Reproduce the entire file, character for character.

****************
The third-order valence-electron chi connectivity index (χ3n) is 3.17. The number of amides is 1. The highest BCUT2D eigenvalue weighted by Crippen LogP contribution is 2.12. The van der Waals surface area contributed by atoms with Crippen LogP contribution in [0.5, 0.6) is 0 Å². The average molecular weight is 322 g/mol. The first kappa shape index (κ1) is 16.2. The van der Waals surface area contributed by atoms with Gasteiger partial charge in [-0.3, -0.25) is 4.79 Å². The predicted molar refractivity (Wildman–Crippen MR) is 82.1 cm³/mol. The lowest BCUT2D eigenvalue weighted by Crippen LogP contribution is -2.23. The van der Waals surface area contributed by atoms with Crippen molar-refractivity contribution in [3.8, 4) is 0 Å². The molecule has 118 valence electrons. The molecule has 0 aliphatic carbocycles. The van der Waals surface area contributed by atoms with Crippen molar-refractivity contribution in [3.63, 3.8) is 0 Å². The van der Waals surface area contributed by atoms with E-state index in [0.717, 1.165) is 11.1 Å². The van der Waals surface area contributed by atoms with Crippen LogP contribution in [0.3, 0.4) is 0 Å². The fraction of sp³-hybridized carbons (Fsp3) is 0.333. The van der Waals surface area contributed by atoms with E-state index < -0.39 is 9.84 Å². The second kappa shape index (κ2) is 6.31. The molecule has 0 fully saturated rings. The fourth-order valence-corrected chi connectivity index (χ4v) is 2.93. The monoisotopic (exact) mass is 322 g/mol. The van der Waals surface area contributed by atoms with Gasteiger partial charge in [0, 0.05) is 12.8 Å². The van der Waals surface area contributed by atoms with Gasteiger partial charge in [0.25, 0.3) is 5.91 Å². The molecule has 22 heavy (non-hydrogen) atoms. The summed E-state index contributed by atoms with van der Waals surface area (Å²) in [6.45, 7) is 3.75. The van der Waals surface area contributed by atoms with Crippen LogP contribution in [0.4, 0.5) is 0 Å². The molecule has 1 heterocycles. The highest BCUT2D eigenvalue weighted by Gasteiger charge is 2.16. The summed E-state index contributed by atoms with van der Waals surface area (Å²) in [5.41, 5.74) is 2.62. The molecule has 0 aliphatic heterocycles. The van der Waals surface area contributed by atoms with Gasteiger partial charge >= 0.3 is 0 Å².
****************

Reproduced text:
The third-order valence-electron chi connectivity index (χ3n) is 3.17. The number of amides is 1. The highest BCUT2D eigenvalue weighted by Crippen LogP contribution is 2.12. The van der Waals surface area contributed by atoms with Crippen LogP contribution in [0.5, 0.6) is 0 Å². The average molecular weight is 322 g/mol. The first kappa shape index (κ1) is 16.2. The van der Waals surface area contributed by atoms with Gasteiger partial charge in [-0.3, -0.25) is 4.79 Å². The predicted molar refractivity (Wildman–Crippen MR) is 82.1 cm³/mol. The lowest BCUT2D eigenvalue weighted by Crippen LogP contribution is -2.23. The van der Waals surface area contributed by atoms with Crippen molar-refractivity contribution in [3.8, 4) is 0 Å². The molecule has 118 valence electrons. The molecule has 0 aliphatic carbocycles. The van der Waals surface area contributed by atoms with Crippen molar-refractivity contribution in [3.63, 3.8) is 0 Å². The van der Waals surface area contributed by atoms with E-state index in [0.717, 1.165) is 11.1 Å². The van der Waals surface area contributed by atoms with Crippen LogP contribution in [0.3, 0.4) is 0 Å². The fraction of sp³-hybridized carbons (Fsp3) is 0.333. The van der Waals surface area contributed by atoms with E-state index < -0.39 is 9.84 Å². The second kappa shape index (κ2) is 6.31. The molecule has 0 fully saturated rings. The fourth-order valence-corrected chi connectivity index (χ4v) is 2.93. The monoisotopic (exact) mass is 322 g/mol. The van der Waals surface area contributed by atoms with Gasteiger partial charge in [0, 0.05) is 12.8 Å². The van der Waals surface area contributed by atoms with Gasteiger partial charge in [0.25, 0.3) is 5.91 Å². The molecule has 22 heavy (non-hydrogen) atoms. The summed E-state index contributed by atoms with van der Waals surface area (Å²) in [6.45, 7) is 3.75. The van der Waals surface area contributed by atoms with Crippen LogP contribution in [0.4, 0.5) is 0 Å². The molecule has 1 heterocycles. The highest BCUT2D eigenvalue weighted by Gasteiger charge is 2.16. The summed E-state index contributed by atoms with van der Waals surface area (Å²) in [5.41, 5.74) is 2.62. The molecule has 0 aliphatic heterocycles. The van der Waals surface area contributed by atoms with Gasteiger partial charge >= 0.3 is 0 Å².